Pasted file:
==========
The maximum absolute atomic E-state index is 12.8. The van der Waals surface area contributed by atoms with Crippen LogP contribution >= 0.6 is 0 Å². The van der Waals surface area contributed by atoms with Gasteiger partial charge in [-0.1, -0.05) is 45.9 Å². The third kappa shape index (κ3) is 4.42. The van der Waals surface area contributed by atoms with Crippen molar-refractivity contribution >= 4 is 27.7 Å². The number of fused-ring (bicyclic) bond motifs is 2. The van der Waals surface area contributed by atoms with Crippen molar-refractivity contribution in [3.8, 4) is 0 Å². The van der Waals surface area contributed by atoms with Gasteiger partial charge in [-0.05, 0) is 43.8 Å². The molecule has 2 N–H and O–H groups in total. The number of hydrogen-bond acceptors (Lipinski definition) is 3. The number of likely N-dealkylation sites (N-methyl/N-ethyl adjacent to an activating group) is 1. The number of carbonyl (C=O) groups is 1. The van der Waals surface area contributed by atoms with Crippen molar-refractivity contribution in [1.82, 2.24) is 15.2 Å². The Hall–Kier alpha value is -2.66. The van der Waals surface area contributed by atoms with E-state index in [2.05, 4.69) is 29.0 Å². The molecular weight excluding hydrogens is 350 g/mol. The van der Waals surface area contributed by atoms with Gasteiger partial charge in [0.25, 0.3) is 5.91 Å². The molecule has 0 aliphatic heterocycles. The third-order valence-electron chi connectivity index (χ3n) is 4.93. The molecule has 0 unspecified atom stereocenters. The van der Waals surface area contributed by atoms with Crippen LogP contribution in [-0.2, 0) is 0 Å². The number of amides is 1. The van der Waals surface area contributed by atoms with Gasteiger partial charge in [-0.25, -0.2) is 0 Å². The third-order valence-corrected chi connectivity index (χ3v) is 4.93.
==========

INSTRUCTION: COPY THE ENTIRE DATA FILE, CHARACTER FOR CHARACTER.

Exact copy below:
The maximum absolute atomic E-state index is 12.8. The van der Waals surface area contributed by atoms with Crippen LogP contribution >= 0.6 is 0 Å². The van der Waals surface area contributed by atoms with Gasteiger partial charge in [-0.1, -0.05) is 45.9 Å². The third kappa shape index (κ3) is 4.42. The van der Waals surface area contributed by atoms with Crippen molar-refractivity contribution >= 4 is 27.7 Å². The number of fused-ring (bicyclic) bond motifs is 2. The van der Waals surface area contributed by atoms with Crippen molar-refractivity contribution in [3.8, 4) is 0 Å². The van der Waals surface area contributed by atoms with Gasteiger partial charge in [-0.05, 0) is 43.8 Å². The molecule has 2 N–H and O–H groups in total. The number of hydrogen-bond acceptors (Lipinski definition) is 3. The number of likely N-dealkylation sites (N-methyl/N-ethyl adjacent to an activating group) is 1. The number of carbonyl (C=O) groups is 1. The van der Waals surface area contributed by atoms with Crippen molar-refractivity contribution in [1.82, 2.24) is 15.2 Å². The Hall–Kier alpha value is -2.66. The van der Waals surface area contributed by atoms with E-state index in [2.05, 4.69) is 29.0 Å². The molecular weight excluding hydrogens is 350 g/mol. The van der Waals surface area contributed by atoms with Gasteiger partial charge in [0.25, 0.3) is 5.91 Å². The molecule has 0 aliphatic heterocycles. The third-order valence-electron chi connectivity index (χ3n) is 4.93. The molecule has 0 unspecified atom stereocenters. The van der Waals surface area contributed by atoms with Crippen LogP contribution in [-0.2, 0) is 0 Å². The number of amides is 1. The van der Waals surface area contributed by atoms with Gasteiger partial charge in [-0.25, -0.2) is 0 Å². The third-order valence-corrected chi connectivity index (χ3v) is 4.93.